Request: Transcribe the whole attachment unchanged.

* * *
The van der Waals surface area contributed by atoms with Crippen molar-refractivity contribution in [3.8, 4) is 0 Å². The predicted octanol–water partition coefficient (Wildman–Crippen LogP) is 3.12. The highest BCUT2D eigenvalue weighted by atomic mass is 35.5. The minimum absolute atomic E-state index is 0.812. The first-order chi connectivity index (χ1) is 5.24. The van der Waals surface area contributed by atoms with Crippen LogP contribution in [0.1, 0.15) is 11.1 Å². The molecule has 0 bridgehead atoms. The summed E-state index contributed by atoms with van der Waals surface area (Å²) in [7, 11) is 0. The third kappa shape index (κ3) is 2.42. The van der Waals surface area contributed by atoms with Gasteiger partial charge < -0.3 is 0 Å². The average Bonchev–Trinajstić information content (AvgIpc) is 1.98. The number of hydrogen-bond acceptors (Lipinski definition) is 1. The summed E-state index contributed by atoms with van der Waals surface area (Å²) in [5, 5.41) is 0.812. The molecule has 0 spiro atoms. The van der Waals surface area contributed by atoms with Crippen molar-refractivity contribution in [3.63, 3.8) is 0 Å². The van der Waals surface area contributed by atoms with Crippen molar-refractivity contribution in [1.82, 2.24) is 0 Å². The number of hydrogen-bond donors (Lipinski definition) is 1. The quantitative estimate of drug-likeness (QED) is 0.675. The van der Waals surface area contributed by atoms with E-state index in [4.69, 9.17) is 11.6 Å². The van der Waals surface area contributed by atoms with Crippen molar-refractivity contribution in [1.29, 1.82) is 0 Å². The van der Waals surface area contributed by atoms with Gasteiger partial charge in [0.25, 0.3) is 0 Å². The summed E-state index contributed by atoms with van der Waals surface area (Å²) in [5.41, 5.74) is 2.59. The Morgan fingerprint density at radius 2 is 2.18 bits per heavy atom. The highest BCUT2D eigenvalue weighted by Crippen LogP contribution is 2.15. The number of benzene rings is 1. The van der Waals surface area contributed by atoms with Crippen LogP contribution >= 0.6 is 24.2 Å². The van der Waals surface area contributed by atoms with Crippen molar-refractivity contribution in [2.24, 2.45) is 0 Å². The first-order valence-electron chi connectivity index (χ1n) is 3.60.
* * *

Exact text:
The van der Waals surface area contributed by atoms with Crippen molar-refractivity contribution in [3.8, 4) is 0 Å². The predicted octanol–water partition coefficient (Wildman–Crippen LogP) is 3.12. The highest BCUT2D eigenvalue weighted by atomic mass is 35.5. The minimum absolute atomic E-state index is 0.812. The first-order chi connectivity index (χ1) is 5.24. The van der Waals surface area contributed by atoms with Crippen LogP contribution in [0.1, 0.15) is 11.1 Å². The molecule has 0 bridgehead atoms. The summed E-state index contributed by atoms with van der Waals surface area (Å²) in [7, 11) is 0. The third kappa shape index (κ3) is 2.42. The van der Waals surface area contributed by atoms with Gasteiger partial charge < -0.3 is 0 Å². The average Bonchev–Trinajstić information content (AvgIpc) is 1.98. The number of hydrogen-bond acceptors (Lipinski definition) is 1. The summed E-state index contributed by atoms with van der Waals surface area (Å²) in [5, 5.41) is 0.812. The molecule has 0 spiro atoms. The van der Waals surface area contributed by atoms with Crippen molar-refractivity contribution in [3.63, 3.8) is 0 Å². The van der Waals surface area contributed by atoms with Crippen molar-refractivity contribution in [1.82, 2.24) is 0 Å². The number of hydrogen-bond donors (Lipinski definition) is 1. The quantitative estimate of drug-likeness (QED) is 0.675. The van der Waals surface area contributed by atoms with E-state index in [4.69, 9.17) is 11.6 Å². The van der Waals surface area contributed by atoms with Crippen molar-refractivity contribution in [1.29, 1.82) is 0 Å². The van der Waals surface area contributed by atoms with Gasteiger partial charge in [0.25, 0.3) is 0 Å². The summed E-state index contributed by atoms with van der Waals surface area (Å²) in [5.41, 5.74) is 2.59. The Morgan fingerprint density at radius 2 is 2.18 bits per heavy atom. The highest BCUT2D eigenvalue weighted by Crippen LogP contribution is 2.15. The number of benzene rings is 1. The van der Waals surface area contributed by atoms with Crippen LogP contribution >= 0.6 is 24.2 Å². The van der Waals surface area contributed by atoms with Crippen molar-refractivity contribution in [2.24, 2.45) is 0 Å². The first-order valence-electron chi connectivity index (χ1n) is 3.60.